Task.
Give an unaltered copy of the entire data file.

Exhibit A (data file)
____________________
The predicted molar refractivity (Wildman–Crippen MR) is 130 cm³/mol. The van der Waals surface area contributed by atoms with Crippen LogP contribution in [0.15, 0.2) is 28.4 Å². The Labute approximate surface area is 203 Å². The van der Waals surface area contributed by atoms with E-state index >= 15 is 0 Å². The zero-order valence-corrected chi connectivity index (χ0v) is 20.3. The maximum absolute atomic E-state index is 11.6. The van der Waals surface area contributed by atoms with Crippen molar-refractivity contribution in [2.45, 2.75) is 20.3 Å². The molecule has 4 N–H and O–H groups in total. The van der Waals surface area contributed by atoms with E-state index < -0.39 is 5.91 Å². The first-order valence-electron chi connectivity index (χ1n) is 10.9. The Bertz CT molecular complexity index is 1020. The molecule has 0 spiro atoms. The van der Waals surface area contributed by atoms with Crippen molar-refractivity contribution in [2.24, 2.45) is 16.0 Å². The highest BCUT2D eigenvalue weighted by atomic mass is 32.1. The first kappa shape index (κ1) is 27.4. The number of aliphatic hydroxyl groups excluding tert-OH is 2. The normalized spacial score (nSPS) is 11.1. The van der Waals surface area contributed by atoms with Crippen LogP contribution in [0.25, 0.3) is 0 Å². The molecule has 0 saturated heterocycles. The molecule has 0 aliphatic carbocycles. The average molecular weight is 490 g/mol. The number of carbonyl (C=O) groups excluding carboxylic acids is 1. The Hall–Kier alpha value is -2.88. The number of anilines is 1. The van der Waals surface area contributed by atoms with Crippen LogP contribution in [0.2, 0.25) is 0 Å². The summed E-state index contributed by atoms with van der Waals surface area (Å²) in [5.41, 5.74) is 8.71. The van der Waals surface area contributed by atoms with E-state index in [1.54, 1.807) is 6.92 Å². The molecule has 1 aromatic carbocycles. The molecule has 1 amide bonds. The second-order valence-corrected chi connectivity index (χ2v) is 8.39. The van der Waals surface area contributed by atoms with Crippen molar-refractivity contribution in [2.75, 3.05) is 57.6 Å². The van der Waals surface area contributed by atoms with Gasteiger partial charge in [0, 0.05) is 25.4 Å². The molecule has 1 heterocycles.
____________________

The predicted molar refractivity (Wildman–Crippen MR) is 130 cm³/mol. The van der Waals surface area contributed by atoms with Crippen LogP contribution in [0.15, 0.2) is 28.4 Å². The Labute approximate surface area is 203 Å². The van der Waals surface area contributed by atoms with E-state index >= 15 is 0 Å². The zero-order valence-corrected chi connectivity index (χ0v) is 20.3. The maximum absolute atomic E-state index is 11.6. The van der Waals surface area contributed by atoms with Crippen molar-refractivity contribution in [2.45, 2.75) is 20.3 Å². The molecule has 4 N–H and O–H groups in total. The van der Waals surface area contributed by atoms with E-state index < -0.39 is 5.91 Å². The first-order valence-electron chi connectivity index (χ1n) is 10.9. The Bertz CT molecular complexity index is 1020. The molecule has 0 spiro atoms. The van der Waals surface area contributed by atoms with Crippen molar-refractivity contribution in [2.24, 2.45) is 16.0 Å². The highest BCUT2D eigenvalue weighted by atomic mass is 32.1. The first kappa shape index (κ1) is 27.4. The number of aliphatic hydroxyl groups excluding tert-OH is 2. The normalized spacial score (nSPS) is 11.1. The van der Waals surface area contributed by atoms with Crippen LogP contribution in [0.25, 0.3) is 0 Å². The molecule has 0 saturated heterocycles. The molecule has 0 aliphatic carbocycles. The average molecular weight is 490 g/mol. The number of carbonyl (C=O) groups excluding carboxylic acids is 1. The Hall–Kier alpha value is -2.88. The number of anilines is 1. The van der Waals surface area contributed by atoms with Crippen LogP contribution in [0.2, 0.25) is 0 Å². The summed E-state index contributed by atoms with van der Waals surface area (Å²) in [5.41, 5.74) is 8.71. The van der Waals surface area contributed by atoms with E-state index in [1.54, 1.807) is 6.92 Å². The molecule has 1 aromatic carbocycles. The molecule has 1 amide bonds. The second-order valence-corrected chi connectivity index (χ2v) is 8.39. The van der Waals surface area contributed by atoms with Crippen molar-refractivity contribution in [2.75, 3.05) is 57.6 Å². The van der Waals surface area contributed by atoms with Gasteiger partial charge in [0, 0.05) is 25.4 Å². The molecule has 1 heterocycles.